- The Washington Times - Wednesday, March 12, 2003

Legislation that would allow normal trade relations with Russia started working its way through Congress this week, an important step before the country would be allowed to join the World Trade Organization.
Sen. Richard G. Lugar, Indiana Republican, introduced a measure Monday that would repeal a Cold War-era rule requiring the U.S. president to report whether Russia allows its citizens to freely leave the country. The measure also would authorize President Bush to grant permanent normal trade relations to Russia.
House Democrats expect to introduce a similar measure this week, though with more strings attached before Russia could join the WTO. The Democratic bill would require a congressional vote on WTO membership, leading Democrats on trade policy said.
Countries that do not have permanent normal trade relations cannot enter the 145-member WTO. Congress in 2000 granted China permanent status, one step in allowing that country's accession to the international trade body.
Mr. Lugar's legislation would repeal a rule passed in 1974, known as the Jackson-Vanik amendment, that denies permanent normal trade relations to communist countries that restrict emigration rights.
"Its continuing applicability to Russia no longer makes sense in the context of the many changes that have occurred since the fall of the Soviet Union," Mr. Lugar said.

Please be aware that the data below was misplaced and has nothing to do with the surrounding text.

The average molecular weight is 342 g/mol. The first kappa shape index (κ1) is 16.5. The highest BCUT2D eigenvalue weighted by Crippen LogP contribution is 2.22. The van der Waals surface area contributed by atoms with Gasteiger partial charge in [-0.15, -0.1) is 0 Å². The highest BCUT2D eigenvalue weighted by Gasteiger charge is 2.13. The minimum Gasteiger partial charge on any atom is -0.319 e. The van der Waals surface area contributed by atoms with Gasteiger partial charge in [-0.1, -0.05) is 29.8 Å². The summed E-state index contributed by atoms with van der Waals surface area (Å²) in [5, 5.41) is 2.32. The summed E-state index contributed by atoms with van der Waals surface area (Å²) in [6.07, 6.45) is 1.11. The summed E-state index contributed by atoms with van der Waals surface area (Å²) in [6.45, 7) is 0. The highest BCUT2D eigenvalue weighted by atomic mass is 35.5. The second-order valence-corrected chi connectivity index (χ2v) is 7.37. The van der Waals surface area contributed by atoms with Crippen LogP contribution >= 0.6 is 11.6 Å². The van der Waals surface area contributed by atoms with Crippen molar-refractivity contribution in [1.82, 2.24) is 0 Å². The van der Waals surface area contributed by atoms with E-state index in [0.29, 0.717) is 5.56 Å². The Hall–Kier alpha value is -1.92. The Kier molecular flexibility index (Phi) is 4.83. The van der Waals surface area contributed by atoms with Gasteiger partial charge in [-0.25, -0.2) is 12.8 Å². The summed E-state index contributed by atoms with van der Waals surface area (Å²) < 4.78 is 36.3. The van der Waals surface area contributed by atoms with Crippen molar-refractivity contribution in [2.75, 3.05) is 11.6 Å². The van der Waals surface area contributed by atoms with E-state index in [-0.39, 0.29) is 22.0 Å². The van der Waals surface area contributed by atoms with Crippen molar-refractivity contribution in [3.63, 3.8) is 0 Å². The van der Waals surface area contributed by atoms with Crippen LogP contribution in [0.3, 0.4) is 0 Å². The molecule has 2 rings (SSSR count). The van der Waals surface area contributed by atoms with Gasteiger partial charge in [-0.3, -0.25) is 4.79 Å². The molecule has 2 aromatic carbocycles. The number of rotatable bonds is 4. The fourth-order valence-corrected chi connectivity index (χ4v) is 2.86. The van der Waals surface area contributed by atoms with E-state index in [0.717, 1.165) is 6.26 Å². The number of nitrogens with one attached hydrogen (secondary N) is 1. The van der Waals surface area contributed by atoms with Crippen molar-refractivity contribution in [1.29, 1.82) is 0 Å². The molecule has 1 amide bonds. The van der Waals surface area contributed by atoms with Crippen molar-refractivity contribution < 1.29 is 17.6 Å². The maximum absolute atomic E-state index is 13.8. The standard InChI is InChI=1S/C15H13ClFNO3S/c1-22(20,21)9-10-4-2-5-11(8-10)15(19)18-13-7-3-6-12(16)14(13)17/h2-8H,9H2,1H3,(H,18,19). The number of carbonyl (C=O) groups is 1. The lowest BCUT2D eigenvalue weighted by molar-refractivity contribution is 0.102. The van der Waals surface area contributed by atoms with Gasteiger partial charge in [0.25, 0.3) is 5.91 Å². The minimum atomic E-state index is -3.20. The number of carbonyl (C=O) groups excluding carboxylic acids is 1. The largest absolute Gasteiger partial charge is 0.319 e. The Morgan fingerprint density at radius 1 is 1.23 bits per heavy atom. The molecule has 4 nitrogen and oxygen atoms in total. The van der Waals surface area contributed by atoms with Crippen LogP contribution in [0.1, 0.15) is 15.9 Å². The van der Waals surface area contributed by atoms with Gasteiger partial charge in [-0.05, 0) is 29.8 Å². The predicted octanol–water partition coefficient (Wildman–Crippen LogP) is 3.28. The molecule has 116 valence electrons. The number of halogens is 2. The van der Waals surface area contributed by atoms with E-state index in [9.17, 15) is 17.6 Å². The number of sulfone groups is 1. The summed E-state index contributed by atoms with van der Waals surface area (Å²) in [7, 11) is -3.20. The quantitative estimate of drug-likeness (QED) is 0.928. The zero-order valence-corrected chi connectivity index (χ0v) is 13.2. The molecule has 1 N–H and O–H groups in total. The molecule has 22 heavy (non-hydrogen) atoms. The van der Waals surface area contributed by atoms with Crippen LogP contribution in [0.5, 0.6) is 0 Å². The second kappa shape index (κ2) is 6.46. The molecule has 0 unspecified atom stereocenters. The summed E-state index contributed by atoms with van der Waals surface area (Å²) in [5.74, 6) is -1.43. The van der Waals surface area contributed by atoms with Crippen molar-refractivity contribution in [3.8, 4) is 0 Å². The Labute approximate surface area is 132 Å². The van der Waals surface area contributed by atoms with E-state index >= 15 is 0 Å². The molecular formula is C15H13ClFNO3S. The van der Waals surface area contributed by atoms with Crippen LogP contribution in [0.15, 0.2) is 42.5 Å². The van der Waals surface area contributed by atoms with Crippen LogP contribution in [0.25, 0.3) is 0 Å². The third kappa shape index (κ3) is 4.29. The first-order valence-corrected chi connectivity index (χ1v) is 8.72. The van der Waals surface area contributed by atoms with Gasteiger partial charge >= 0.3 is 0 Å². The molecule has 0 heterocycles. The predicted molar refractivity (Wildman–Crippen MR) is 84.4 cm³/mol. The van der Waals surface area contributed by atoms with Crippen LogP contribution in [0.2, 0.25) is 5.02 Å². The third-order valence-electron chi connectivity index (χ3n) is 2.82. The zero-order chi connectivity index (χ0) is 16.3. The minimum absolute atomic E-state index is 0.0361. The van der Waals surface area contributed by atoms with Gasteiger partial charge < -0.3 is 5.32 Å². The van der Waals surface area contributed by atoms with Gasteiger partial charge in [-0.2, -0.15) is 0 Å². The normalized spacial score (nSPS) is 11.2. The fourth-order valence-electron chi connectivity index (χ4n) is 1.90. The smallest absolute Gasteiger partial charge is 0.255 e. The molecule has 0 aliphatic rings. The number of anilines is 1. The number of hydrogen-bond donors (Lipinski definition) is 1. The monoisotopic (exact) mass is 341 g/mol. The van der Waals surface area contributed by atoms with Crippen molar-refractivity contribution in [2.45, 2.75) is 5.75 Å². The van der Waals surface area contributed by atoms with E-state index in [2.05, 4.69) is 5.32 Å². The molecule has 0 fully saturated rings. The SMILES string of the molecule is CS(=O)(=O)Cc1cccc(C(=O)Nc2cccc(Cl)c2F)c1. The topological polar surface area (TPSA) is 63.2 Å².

The legislative proposal followed unanimous Senate approval of the Moscow treaty, a pact to cut U.S. and Russian long-range nuclear warheads by two-thirds.
The timing of the Moscow treaty vote and introduction of the trade-related measure were meant to emphasize the strength and importance of U.S.-Russian relations ahead of a vote in the United Nations on a war with Iraq, said Andy Fisher, spokesman for Mr. Lugar.
Russia has threatened to vote against a U.S.-sponsored resolution on Iraq in the U.N. Security Council.
Russia's government sees permanent normal trade relations as an important step toward WTO membership, said Yevgueniy V. Khorishko, press secretary at the Russian Embassy in Washington.
"For a long time we have tried to convince the United States that this Jackson-Vanik amendment is a relic of the Cold War," Mr. Khorishko said.
The Bush administration also has pushed Congress to lift the amendment.
But Russia is not a shoo-in for a quick Jackson-Vanik repeal or permanent normal trade relations. Legislators have expressed concern with Russian trade restrictions, especially on poultry and pork, and a potential U.N. vote against war with Iraq.
"There are a number of different dynamics and factors, and there is a climate of concern" with Russia's political stance toward the United States, said a House source.
The potential U.N. vote is the most recent concern, but regulatory measures that block U.S. meats from the Russian market have angered American agricultural producers and lawmakers for months.
Sen. Charles E. Grassley, Iowa Republican and chairman of the Finance Committee, said last week that the agricultural trade barriers hurt Russia's chances of gaining permanent normal trade relations.
Mr. Grassley's committee has jurisdiction over the 1974 Jackson-Vanik legislation, named for Sen. Henry Jackson, Washington Democrat, and Rep. Charles Vanik, Ohio Democrat.

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